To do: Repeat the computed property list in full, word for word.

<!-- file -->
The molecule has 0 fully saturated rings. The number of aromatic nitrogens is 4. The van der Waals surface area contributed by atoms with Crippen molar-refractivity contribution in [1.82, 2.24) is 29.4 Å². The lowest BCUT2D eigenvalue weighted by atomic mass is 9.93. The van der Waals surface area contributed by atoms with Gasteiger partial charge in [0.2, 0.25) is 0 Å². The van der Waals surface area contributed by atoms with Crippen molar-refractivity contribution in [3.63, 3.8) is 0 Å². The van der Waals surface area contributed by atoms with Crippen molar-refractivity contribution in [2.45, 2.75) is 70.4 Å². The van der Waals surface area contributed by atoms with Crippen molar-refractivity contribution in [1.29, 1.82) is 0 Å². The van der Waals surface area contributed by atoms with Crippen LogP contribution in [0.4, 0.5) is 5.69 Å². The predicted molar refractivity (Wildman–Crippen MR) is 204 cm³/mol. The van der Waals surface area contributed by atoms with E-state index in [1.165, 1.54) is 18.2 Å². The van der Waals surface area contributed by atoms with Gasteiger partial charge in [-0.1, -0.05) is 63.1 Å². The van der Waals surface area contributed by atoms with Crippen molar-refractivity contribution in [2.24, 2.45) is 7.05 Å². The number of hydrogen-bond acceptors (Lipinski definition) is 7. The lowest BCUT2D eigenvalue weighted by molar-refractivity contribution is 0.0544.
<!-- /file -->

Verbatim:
The molecule has 0 fully saturated rings. The number of aromatic nitrogens is 4. The van der Waals surface area contributed by atoms with Crippen molar-refractivity contribution in [1.82, 2.24) is 29.4 Å². The lowest BCUT2D eigenvalue weighted by atomic mass is 9.93. The van der Waals surface area contributed by atoms with Gasteiger partial charge in [0.2, 0.25) is 0 Å². The van der Waals surface area contributed by atoms with Crippen molar-refractivity contribution in [3.63, 3.8) is 0 Å². The van der Waals surface area contributed by atoms with Crippen molar-refractivity contribution in [2.45, 2.75) is 70.4 Å². The van der Waals surface area contributed by atoms with Crippen molar-refractivity contribution in [1.29, 1.82) is 0 Å². The van der Waals surface area contributed by atoms with Crippen LogP contribution in [0.4, 0.5) is 5.69 Å². The predicted molar refractivity (Wildman–Crippen MR) is 204 cm³/mol. The van der Waals surface area contributed by atoms with E-state index in [1.165, 1.54) is 18.2 Å². The van der Waals surface area contributed by atoms with Gasteiger partial charge in [-0.1, -0.05) is 63.1 Å². The van der Waals surface area contributed by atoms with Crippen molar-refractivity contribution in [2.24, 2.45) is 7.05 Å². The number of hydrogen-bond acceptors (Lipinski definition) is 7. The lowest BCUT2D eigenvalue weighted by molar-refractivity contribution is 0.0544.